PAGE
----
There are numerous theories about the best way to learn a foreign language, but while all these teaching methods differ in detail, they mostly agree on where to start. Just as you start a conversation with a greeting, learning how to greet people is one of the most valuable lessons for beginners. In this article, you’ll learn different ways to say hello in Polish, both in formal and informal situations, and how to follow up greeting someone by asking about their day and well-being.
Knowing at least a few basic Polish greetings will definitely come in handy whether your goal is to become fluent in the language or you simply want to be able to chat a bit with Polish people during your next trip to Poland.
Formal Greetings in Polish
When Should You Use Formal Language in Poland?
The use of formal greetings is preferable:
- when meeting someone for the first time,
- when talking to someone with whom you have a business relationship, e.g. employer, co-workers, customers,
- when you are a customer yourself, e.g., when talking to shopkeepers, taxi drivers, hotel staff, waiting staff, etc.,
- when talking to someone older than you and authority figures, e.g., teachers, police officers, doctors, etc.
Deciding when to speak formally and informally may seem complicated, especially as there are different levels of formality in the Polish language. Of course, as a foreigner and a language student, Polish people will be very forgiving of any mistakes you make and will simply be happy that you’re making an effort to speak their language, but nonetheless, if you want to make sure you are polite and respectful in any situation, it is best to stick to one simple rule: when in doubt, speak formally.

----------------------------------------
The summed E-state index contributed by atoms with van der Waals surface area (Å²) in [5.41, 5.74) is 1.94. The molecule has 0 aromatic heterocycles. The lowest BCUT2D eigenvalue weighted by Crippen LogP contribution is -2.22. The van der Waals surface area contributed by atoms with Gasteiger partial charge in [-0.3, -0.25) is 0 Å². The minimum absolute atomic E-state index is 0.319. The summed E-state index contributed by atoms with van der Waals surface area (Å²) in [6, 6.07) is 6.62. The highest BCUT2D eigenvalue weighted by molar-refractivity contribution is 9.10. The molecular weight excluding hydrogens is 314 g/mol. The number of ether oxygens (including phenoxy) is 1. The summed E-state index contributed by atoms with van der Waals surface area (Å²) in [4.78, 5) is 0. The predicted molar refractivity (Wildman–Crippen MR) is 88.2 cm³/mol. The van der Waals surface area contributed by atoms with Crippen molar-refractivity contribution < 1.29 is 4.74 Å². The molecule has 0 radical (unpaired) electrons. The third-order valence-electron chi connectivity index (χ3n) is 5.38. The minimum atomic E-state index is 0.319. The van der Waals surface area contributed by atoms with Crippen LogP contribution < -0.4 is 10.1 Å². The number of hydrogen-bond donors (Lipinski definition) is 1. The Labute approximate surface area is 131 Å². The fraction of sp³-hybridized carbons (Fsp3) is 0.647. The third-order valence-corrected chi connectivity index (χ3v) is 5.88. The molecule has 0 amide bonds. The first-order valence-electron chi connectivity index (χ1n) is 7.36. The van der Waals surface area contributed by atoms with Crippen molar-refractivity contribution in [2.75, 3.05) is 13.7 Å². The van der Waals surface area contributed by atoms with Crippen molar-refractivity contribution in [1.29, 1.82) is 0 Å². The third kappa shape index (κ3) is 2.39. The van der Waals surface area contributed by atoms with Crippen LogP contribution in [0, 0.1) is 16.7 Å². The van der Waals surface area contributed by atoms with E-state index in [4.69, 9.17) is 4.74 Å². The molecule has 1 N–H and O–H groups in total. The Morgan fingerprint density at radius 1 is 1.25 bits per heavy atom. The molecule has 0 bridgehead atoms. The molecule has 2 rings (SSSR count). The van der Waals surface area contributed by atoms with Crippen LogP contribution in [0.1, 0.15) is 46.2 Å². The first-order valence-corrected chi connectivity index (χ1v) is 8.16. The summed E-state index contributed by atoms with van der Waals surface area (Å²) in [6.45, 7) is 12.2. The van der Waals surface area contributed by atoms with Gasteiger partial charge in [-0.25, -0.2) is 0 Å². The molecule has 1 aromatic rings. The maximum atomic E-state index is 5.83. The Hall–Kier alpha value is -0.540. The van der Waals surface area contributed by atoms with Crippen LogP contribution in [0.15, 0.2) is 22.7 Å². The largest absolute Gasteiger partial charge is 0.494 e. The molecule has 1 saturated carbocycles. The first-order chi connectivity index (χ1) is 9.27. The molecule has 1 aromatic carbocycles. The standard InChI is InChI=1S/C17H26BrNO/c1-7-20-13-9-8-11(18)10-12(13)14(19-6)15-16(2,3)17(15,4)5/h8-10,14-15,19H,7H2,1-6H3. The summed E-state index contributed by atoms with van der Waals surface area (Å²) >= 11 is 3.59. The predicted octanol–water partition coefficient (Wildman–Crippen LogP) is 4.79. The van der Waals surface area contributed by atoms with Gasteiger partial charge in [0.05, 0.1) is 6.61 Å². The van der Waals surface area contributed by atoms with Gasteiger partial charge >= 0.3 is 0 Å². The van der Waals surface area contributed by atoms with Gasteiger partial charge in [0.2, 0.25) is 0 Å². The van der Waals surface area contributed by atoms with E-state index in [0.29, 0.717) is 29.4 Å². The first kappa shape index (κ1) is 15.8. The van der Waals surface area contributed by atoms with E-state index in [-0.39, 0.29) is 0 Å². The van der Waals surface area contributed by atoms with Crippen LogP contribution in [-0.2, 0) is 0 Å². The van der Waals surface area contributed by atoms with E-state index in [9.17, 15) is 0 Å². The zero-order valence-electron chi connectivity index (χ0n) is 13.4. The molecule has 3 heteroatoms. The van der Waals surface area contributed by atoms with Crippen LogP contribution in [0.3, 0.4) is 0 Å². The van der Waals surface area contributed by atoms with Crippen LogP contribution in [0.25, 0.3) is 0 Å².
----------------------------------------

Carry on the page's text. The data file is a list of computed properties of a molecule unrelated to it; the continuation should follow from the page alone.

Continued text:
Formal Polish Greetings – Examples
There are two main ways to greet people formally in the Polish language, and these are:
- Dzień dobry: It’s without a doubt the most common greeting in Poland. Dzień dobry literally means Good day, and it’s a greeting phrase used throughout the day to say Good morning and Good afternoon. You can use this greeting to say hello in Polish in any situation.
- Dobry wieczór: In the evenings, usually starting from around 6 PM, most Poles use Dobry wieczór (Good evening) instead of Dzień dobry.
Informal Greetings in Polish
When Do You Use Informal Language in Poland?
The first important piece of information worth knowing about informal Polish is that its use doesn’t always depend on familiarity. There are many situations when Polish people will keep on greeting people formally even when they know each other well in order to show respect.
So when can you speak Polish informally?
- Young people tend to use informal language among themselves right from the first meeting.
- Adults use informal speech when addressing children.
- Adults use informal language once they agree to be on a first-name basis with each other. (Here, however, it is advisable to be cautious, as there are savoir-vivre rules on who can propose a switch to the use of first names and when.)
Common Informal Greeting Examples